Blind Faith is an offshore oil rig located in the Gulf of Mexico in Mississippi Canyon 695 and 696. The project is operated by Chevron, who has a 75% working interest in it. Anadarko Petroleum is the other owner. The field was first discovered in 2001 by a semisubmersible rig drilling in the Miocene sands. An appraisal well was subsequently drilled by 2004. The area is the deepest location for Chevron thus far, at about 7,000 feet.
Blind Faith is a large rig. It allows for production from four wells and is moored in 6,500 feet of water, which is equal to about the size of a 29-story structure. The platform weighs in at more than 40,000 tons. Construction occurred over a three-year period. The hull was fabricated in Norway. This took almost a year and a half and then it was transported through the Atlantic Ocean to Texas. The rest of the structure was built in Louisiana. Then the platform was put together at a facility in Texas.
The subsea facilities had to be specially constructed for deep water. Remote operated vehicles are utilized to perform the deep underwater work. The planning of the installation was extremely detailed because the weather in the area plays a big role in the ability to work. Export is being done by Williams Energy with pipelines that were extended for this purpose. The initial production is about 30,000 barrels per day.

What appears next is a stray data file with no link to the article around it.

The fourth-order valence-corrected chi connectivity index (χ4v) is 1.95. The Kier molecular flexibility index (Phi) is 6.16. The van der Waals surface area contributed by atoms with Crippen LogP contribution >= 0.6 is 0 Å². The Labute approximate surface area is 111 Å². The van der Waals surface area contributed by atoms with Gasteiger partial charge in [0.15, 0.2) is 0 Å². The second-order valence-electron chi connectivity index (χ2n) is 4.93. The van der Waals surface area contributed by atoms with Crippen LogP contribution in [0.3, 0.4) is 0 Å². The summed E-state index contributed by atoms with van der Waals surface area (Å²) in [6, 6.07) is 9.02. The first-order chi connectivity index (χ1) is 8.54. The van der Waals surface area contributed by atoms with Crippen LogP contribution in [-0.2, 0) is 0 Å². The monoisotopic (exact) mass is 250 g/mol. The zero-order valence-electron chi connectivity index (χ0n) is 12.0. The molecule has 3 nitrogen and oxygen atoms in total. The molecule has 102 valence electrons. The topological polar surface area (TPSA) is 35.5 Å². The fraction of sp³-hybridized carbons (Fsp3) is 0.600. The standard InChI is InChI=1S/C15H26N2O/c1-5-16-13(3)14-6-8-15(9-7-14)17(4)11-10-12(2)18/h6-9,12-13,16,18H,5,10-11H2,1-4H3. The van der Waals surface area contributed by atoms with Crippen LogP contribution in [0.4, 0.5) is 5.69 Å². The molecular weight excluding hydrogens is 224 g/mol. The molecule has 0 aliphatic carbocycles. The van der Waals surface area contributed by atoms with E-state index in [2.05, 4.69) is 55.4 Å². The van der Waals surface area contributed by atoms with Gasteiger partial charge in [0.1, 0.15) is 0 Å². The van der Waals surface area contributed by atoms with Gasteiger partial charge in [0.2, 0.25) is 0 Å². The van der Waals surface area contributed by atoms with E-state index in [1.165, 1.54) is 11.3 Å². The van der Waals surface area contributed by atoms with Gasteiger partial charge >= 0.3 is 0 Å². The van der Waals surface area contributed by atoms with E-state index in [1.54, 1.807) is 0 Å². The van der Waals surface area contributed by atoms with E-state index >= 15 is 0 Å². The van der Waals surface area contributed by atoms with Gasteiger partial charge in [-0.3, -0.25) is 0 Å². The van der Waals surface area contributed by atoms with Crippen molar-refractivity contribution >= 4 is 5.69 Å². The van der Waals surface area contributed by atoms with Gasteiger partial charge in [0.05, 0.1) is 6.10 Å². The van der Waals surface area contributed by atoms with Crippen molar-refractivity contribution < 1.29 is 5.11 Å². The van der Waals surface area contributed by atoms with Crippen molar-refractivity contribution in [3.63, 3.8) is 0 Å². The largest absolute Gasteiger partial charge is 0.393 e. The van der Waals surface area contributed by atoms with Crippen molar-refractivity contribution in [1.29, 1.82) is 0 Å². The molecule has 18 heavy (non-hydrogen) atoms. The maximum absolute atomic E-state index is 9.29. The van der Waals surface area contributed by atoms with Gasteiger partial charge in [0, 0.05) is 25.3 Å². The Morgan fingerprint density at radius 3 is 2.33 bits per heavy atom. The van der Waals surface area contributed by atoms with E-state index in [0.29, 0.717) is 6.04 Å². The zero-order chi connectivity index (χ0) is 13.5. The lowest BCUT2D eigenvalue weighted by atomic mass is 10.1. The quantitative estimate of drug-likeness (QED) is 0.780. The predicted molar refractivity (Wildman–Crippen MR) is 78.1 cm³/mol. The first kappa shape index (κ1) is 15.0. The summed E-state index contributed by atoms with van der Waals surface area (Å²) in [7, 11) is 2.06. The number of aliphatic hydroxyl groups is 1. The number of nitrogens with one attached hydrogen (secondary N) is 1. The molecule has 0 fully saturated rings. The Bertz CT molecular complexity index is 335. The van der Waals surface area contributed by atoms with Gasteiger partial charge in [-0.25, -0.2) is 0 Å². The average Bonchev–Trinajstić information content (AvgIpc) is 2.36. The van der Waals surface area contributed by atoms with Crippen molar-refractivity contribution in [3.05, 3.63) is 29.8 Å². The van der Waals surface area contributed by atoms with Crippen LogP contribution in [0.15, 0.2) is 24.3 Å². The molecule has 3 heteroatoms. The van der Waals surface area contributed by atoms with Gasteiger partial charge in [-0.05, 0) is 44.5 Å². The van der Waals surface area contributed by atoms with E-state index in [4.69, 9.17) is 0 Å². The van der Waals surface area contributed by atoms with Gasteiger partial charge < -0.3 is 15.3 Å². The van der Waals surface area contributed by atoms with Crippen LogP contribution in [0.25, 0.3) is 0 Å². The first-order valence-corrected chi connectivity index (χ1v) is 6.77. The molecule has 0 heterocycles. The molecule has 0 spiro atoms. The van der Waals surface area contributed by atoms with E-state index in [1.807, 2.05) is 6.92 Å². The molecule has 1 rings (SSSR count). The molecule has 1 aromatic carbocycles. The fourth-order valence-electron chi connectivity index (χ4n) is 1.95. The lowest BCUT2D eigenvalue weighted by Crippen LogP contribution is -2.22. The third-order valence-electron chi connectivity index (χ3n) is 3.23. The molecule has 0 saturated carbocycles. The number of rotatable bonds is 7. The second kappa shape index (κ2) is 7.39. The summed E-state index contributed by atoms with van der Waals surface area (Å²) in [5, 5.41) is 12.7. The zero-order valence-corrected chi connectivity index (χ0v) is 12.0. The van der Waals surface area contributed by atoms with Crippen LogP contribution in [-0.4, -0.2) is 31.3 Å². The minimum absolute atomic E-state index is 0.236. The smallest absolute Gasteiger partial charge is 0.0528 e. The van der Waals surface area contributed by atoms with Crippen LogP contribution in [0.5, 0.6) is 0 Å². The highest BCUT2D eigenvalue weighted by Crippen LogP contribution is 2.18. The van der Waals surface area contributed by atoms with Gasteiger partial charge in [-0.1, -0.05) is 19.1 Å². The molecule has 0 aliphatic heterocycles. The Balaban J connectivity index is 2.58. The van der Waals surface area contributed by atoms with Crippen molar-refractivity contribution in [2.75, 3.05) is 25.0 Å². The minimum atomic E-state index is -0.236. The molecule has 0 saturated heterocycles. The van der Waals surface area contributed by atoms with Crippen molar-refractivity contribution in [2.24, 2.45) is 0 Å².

Chevron is a leading global energy company with many subsidiaries around the world. They explore, produce and transport natural gas and crude oil and refine and sell other energy products. They also generate power and develop resources for future energy growth. Oil drilling and refining is a dangerous industry, and Chevron is not without accidents or injuries.
In 2011 there was a reported accident in which a worker fell overboard. The man was working as part of a crane operation when the tag line rope wrapped around his leg. He was lifted off the dock and over the railing, falling about 80 feet into the water. A man overboard alarm (MOB) was sounded, and a recovery boat responded. Also, the Chevron helicopter was dispatched. The man was recovered, and he was evacuated by helicopter to a hospital on shore. The man did not suffer any serious injuries.
The Bureau of Safety and Environmental Enforcement, BSEE, investigated the accident. They concluded that the crane operator did not properly operate the machine because there were not sufficient personnel involved in the operation. There was no designated signal man, and the crane operator could not sufficiently see to perform the task without one. The company may not have provided adequate training and did not have enough personnel to perform the crane operation at the time of the occurrence.
Accidents with injuries aboard oil rigs and platforms can be serious or deadly. Those who were hurt in an accident that was due to the negligence of the company may be protected by the Jones Act. If you were injured in an accident on Blind Faith or any offshore platform, we can help. Contact us today using the online form to learn more about how we will protect your rights.